11 11 Projected LLW to be Disposed ( from Offsite ) at Hanford or NTS Near-term, disposal of offsite LLW at Hanford and NTS increase –Oak Ridge begins to ship some LLW for disposal at NTS –Rocky Flats LLW shipments peak as they approach 2006 closure Note: Hanford off-site volumes include submarine hulls

12 12 Projected LLW to be Disposed (from Onsite or Offsite) at Hanford and NTS When look at total volume disposed, Hanford disposes more LLW than NTS due to large volumes of Hanford onsite waste –Disposal of onsite CERCLA wastes at ERDF and WM wastes in 200-Area –Disposal of offsite WM wastes and submarine hulls in 200-Area Majority of waste disposed at NTS is offsite waste TOTAL 323, ,800 14,900 46,700 72,000 2,175,000

13 13 Planned DOE MLLW Disposal Volumes (20-year Projections) Over the next 20 years, DOE projects it will have 384,000 cubic meters of MLLW needing disposal –70% (270,000 m3) will be disposed onsite where it is generated –29% (110,000 m3) is planned for offsite commercial disposal –No disposal location has been decided for 1% (4,000 m3)

14 14 Most DOE MLLW is Disposed Onsite or Offsite in a Commercial Disposal Facility NOTE: There is also 4,000 cubic meters of MLLW for which a disposal location has not yet been decided.

15 15 Projected MLLW to be Disposed Offsite at Hanford or NTS Current DOE complex-wide volume estimates do not accurately reflect plans for MLLW disposal at Hanford or NTS –Timing of last data call to sites for MLLW projections (January 2000) pre-dated issuance of DOE’s Record of Decision naming Hanford and NTS (February 2000) –Forecasts reflect sites’ uncertainty about current limitations on access to Hanford and NTS MLLW disposal –Many sites anticipated successful commercial facility license modification Expect current data update process to identify MLLW for offsite disposal at Hanford or NTS –July 2001 will finalize updated forecast of MLLW disposal volumes

16 16 Implementation of MLLW Disposal at NTS In December 2000, DOE submitted a revised application to the State of Nevada to permit 20,000 cubic meters of MLLW disposal capacity –State has provided initial comments on DOE’s application –Process includes ongoing discussions, legal reviews and public involvement –Requires minor physical upgrades to Pit 3 MLLW disposal unit Working with State to develop MLLW verification program –Includes building modifications to install Real-Time Radiography equipment –Will result in modifications to plans, procedures and safety requirements for off-site waste generators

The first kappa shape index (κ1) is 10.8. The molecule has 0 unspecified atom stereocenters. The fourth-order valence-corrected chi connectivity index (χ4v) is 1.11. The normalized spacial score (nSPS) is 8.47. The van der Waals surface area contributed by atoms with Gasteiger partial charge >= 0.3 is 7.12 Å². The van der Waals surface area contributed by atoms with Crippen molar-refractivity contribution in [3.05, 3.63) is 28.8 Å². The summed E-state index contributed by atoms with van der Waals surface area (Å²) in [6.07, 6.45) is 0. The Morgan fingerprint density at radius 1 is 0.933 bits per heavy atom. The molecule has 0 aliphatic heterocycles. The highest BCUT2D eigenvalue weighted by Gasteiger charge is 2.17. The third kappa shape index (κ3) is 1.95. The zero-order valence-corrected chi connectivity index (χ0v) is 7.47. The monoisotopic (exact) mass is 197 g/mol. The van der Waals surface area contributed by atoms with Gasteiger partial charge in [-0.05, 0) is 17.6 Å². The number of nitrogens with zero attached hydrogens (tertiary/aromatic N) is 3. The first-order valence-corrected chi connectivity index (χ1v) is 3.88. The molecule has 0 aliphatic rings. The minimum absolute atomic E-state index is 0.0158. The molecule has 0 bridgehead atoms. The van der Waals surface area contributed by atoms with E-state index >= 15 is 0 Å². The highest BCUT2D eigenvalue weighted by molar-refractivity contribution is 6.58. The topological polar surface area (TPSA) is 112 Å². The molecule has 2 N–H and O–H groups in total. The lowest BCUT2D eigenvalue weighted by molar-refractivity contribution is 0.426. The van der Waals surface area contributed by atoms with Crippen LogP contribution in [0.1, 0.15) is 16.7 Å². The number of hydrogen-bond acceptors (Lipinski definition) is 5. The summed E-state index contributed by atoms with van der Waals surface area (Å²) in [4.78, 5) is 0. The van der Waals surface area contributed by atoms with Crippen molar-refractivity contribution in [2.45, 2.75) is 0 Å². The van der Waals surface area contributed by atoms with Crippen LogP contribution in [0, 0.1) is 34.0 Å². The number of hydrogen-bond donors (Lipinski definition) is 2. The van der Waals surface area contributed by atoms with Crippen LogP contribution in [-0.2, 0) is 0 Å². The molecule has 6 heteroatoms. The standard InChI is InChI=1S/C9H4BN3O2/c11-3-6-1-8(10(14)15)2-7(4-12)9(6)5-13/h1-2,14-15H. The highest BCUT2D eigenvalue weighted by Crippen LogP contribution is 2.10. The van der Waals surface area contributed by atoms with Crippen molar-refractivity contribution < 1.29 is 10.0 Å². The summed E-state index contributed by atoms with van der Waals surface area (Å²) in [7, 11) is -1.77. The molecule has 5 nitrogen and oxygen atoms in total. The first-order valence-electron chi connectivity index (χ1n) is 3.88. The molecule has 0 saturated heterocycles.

17 17 Implementation of MLLW Disposal at Hanford Hanford Solid Waste Environmental Impact Statement is ongoing –Required to comply with National Environmental Policy Act –Evaluates alternatives for Hanford waste management activities Expect completion of the Hanford Solid Waste EIS and a Record of Decision by mid-2002 DOE has committed to complete the Hanford Solid Waste EIS and issue a Record of Decision before Hanford begins disposing of offsite MLLW –Hanford is already disposing onsite MLLW

18 18 Overview of Private Waste Disposal Capabilities Accessed by DOE DOE accesses private capabilities for LLW and MLLW disposal Vendors already or nearly on-line to dispose DOE wastes include: –Envirocare of Utah, Inc. (near Clive, Utah) »Amended license to accept higher activity wastes is delayed –Waste Control Specialists LLC (Andrews County, Texas) »Currently, can only dispose waste with exempt levels of radioactive material per Texas state law; working to get LLW disposal license –Chem-Nuclear (Barnwell, South Carolina) »Atlantic Compact decision is phasing out DOE disposal access –U.S. Ecology (Richland, Washington) »Only accepts LLW from DOE’s Hanford site; no contracts currently in place with DOE

19 19 Next Steps Looking more closely at cost of DOE disposal –Questions from Congressional staff on relative cost of DOE versus commercial disposal –Draft IG report recommending DOE change how disposal is funded and managed –Inclusion of closure and post-closure activities in DOE disposal costs Focusing on better integration between shipping and receiving sites –Office of Integration sponsoring workshop in June 2001 between shipping and receiving sites –Evaluate standardizing Hanford and NTS waste acceptance criteria, to allow reciprocity between disposal sites –Propose ways to better ensure efficiency of disposal operations

20 Backup Slides Comparison Between FY1998 and FY2000 Data: 20-Year LLW Disposal Volumes (m3)

21 21 Comparison Between FY1998 and FY2000 Data: 20-Year LLW Disposal Volumes (m3) 1998 Data 2000 Data Volumes to onsite CERCLA disposal decreased from 5,300,000 m3 to now 4,800,000 m3 –Hanford-down over 20 years (OR-up) Volumes to onsite WM facilities disposal decreased from 680,000 m3 to now 320,000 m3 –Hanford, Idaho, Los Alamos, NTS, Savannah River-down Volumes to offsite WM facilities disposal increased from 250,000 m3 to now 400,000 m3 –Oak Ridge, Rocky Flats-up (Mound-down) Volumes to offsite commercial disposal increased from 500,000 m3 to now 830,000 m3 –Mound, Oak Ridge, Paducah, Savannah River-up Volumes to a TBD disposal location increased from 140,000 m3 to now 230,000 m3 –Idaho, West Valley-up (OR-down)

22 22 Comparison Between FY1998 and FY2000 Data: 20-Year MLLW Disposal Volumes (m3) 1998 Data 2000 Data Volumes to onsite CERCLA disposal decreased from 350,000 m3 to now 240,000 m3 –Idaho-down (Oak Ridge-up) Volumes to onsite WM facilities disposal decreased from 70,000 m3 to now 40,000 m3 –Hanford Volumes to offsite WM facilities disposal remained at 0 m3 –Uncertainty as to Hanford/NTS availability Volumes to offsite commercial disposal increased from 70,000 m3 to now 110,000 m3 –Paducah, Portsmouth, Rocky Flats-up (OR-down) Volumes to a TBD disposal location decreased from 110,000 m3 to now 4,000 m3 –Oak Ridge, Rocky Flats